Flash Flood Warnings Issued For Parts Of Missouri
FRANKLIN COUNTY , MO (KTVI-FOX2Now.com)— A warning for Franklin County residents who live along the Missouri River to get prepared for possible flooding later this month. County Emergency Management Director Abraham Cook said, "Worried, yes because there's always a potential for a loss of life, property we never want to see that we are taking steps to educate people."
Water from dams and reservoirs up north will soon be released. Cook said, "It's something we definitely have to keep an eye on." The river level in Washington Missouri could rise to near the level of the Great Flood of '93. David Wells, a resident remembered that flood, "Water was everywhere that's all I can remember it was pretty bad you couldn't get down in here."
Officials are telling people to have a plan, a place to go to and insurance in order. The next flood could cause lot of problems. Connie Parmeley said, "I'm up on high because I already lost a house in the flood. So I'm up high...I've learned my lesson yeah very much so."
State Readies for Slow DisasterJune 4, 2011
by: Tim Sampson
BY DICK ALDRICH
Missouri News Horizon
JEFFERSON CITY, Mo. — The Joplin tornado struck in the blink of an eye. The state’s next natural disaster could take at least a couple of weeks.
The State Emergency Management Agency’s operations manager John Campbell says communities all up and down the Missouri River are getting ready for floods.
“We’ve got a number of counties that are making preparations, requesting sandbags, and additional people, and I know a lot of folks are leaning forward to do the best they can to be prepared,” said Campbell.
It could be up to two weeks before the extent of flooding will be known. And he says any rain between now and the opening of the flood gates on the upper Missouri on June 14 will effect how bad the flooding will be.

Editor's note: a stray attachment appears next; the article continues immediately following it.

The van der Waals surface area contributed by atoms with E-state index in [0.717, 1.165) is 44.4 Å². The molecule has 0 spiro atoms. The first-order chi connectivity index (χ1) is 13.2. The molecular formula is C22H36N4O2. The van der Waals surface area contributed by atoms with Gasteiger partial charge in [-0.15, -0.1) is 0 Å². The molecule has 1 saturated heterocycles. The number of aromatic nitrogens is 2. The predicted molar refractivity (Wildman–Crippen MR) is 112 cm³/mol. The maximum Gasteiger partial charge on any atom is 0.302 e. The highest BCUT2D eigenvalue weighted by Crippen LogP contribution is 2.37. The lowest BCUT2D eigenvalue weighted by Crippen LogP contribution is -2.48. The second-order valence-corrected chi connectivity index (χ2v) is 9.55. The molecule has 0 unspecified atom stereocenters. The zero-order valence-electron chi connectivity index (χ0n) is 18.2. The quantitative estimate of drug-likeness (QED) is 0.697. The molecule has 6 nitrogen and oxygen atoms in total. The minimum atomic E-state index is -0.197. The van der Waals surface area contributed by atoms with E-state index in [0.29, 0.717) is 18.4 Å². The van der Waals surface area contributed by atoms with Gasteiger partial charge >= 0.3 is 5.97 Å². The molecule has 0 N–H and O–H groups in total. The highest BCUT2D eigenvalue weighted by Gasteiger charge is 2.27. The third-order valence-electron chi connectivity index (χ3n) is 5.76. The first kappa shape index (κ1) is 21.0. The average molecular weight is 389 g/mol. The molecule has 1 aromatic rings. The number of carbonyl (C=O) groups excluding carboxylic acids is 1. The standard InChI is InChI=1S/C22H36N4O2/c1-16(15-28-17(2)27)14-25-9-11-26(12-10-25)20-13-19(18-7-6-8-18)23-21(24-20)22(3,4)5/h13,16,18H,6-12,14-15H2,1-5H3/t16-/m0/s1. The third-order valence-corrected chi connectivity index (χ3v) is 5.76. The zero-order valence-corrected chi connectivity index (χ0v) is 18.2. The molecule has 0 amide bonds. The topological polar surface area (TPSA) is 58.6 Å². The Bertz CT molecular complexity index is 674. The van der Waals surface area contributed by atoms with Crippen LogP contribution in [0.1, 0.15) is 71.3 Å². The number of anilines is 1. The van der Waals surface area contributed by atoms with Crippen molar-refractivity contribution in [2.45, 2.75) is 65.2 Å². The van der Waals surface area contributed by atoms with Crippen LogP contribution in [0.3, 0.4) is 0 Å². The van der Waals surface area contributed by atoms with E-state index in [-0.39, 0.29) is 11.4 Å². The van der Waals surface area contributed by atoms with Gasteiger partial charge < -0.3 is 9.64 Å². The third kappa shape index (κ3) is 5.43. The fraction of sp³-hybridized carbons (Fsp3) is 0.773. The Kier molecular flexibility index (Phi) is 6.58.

“If it falls at the wrong time in the wrong place, then it aggravates a flooding situation, taking it from what might be a minor flood, into a disastrous flood,” he said.
Water from record snow melt run-off and heavy spring rains in the upper Missouri River basin have the U.S. Army Corps of Engineers predicting some of the highest river levels ever along the lower river basin for Nebraska and Iowa, through Kansas and Missouri. The levels are expected to come up quickly once floodgates at the Gavins Point Dam in South Dakota are fully opened on June 14, causing water to rush into the lower Missouri River basin at a rate of 150,000 cubic feet per second.
And this will be no flash flood. The Corps of Engineers in a news release said it expects that flow to continue for several months, and for river levels to remain higher than normal even into next winter.
The corps and the National Weather Service have not been able to accurately predict flood levels due to the uncertainty of rain over the lower basin. On Wednesday, the corps released a flood forecast chart for the entire lower Missouri basin with best and worst case scenarios. The worst case scenarios include average rain totals from the last four summers, which have been higher than normal. The chart includes a river crest ranges from three to as much as seven or eight feet.
For instance, the river level at Jefferson City may top out at 27 feet, which would cause some flooding in low lying areas but would not top the city’s main levee. But under a rainy scenario, the river could top out at 35 feet, more than five feet above the levee top and damage could be severe and wide spread.
“We’re just trying to put out the word to emergency management people what to be prepared for,” said corps spokesperson Diana McCoy.
Campbell said requests for sand bags, pumps and manpower are already coming in to his office in Jefferson City. Last year, despite dire predictions, flood waters only reached as far as Glasgow on the Missouri. This time, Campbell said it looks like towns further down river will be in for flooding of some kind.
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